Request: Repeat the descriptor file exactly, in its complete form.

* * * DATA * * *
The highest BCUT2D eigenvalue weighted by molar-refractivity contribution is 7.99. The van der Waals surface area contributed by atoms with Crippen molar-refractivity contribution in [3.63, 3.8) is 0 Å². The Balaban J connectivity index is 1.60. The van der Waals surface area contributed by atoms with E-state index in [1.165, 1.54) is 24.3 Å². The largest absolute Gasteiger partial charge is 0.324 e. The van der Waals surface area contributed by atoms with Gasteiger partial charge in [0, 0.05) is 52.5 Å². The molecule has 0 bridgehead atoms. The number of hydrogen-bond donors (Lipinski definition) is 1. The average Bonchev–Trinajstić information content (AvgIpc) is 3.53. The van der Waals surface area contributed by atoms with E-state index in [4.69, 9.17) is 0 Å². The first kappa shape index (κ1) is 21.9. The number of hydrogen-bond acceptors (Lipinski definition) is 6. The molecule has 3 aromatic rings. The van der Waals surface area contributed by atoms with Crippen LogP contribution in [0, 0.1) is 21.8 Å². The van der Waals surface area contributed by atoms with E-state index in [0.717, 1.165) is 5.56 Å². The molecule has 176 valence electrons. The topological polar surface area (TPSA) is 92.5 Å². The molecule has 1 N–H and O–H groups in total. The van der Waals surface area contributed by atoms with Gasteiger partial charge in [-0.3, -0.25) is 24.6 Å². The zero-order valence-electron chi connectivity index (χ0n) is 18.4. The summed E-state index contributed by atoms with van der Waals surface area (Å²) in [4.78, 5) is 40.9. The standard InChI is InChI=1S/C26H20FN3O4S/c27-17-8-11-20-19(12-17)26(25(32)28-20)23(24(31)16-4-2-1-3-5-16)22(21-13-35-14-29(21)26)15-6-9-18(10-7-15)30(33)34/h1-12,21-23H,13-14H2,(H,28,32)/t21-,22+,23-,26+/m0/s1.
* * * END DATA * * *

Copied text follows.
The highest BCUT2D eigenvalue weighted by molar-refractivity contribution is 7.99. The van der Waals surface area contributed by atoms with Crippen molar-refractivity contribution in [3.63, 3.8) is 0 Å². The Balaban J connectivity index is 1.60. The van der Waals surface area contributed by atoms with E-state index in [1.165, 1.54) is 24.3 Å². The largest absolute Gasteiger partial charge is 0.324 e. The van der Waals surface area contributed by atoms with Gasteiger partial charge in [0, 0.05) is 52.5 Å². The molecule has 0 bridgehead atoms. The number of hydrogen-bond donors (Lipinski definition) is 1. The average Bonchev–Trinajstić information content (AvgIpc) is 3.53. The van der Waals surface area contributed by atoms with E-state index in [4.69, 9.17) is 0 Å². The first kappa shape index (κ1) is 21.9. The number of hydrogen-bond acceptors (Lipinski definition) is 6. The molecule has 3 aromatic rings. The van der Waals surface area contributed by atoms with Crippen LogP contribution in [0, 0.1) is 21.8 Å². The van der Waals surface area contributed by atoms with E-state index in [0.717, 1.165) is 5.56 Å². The molecule has 176 valence electrons. The topological polar surface area (TPSA) is 92.5 Å². The molecule has 1 N–H and O–H groups in total. The van der Waals surface area contributed by atoms with Gasteiger partial charge in [-0.3, -0.25) is 24.6 Å². The zero-order valence-electron chi connectivity index (χ0n) is 18.4. The summed E-state index contributed by atoms with van der Waals surface area (Å²) in [4.78, 5) is 40.9. The standard InChI is InChI=1S/C26H20FN3O4S/c27-17-8-11-20-19(12-17)26(25(32)28-20)23(24(31)16-4-2-1-3-5-16)22(21-13-35-14-29(21)26)15-6-9-18(10-7-15)30(33)34/h1-12,21-23H,13-14H2,(H,28,32)/t21-,22+,23-,26+/m0/s1.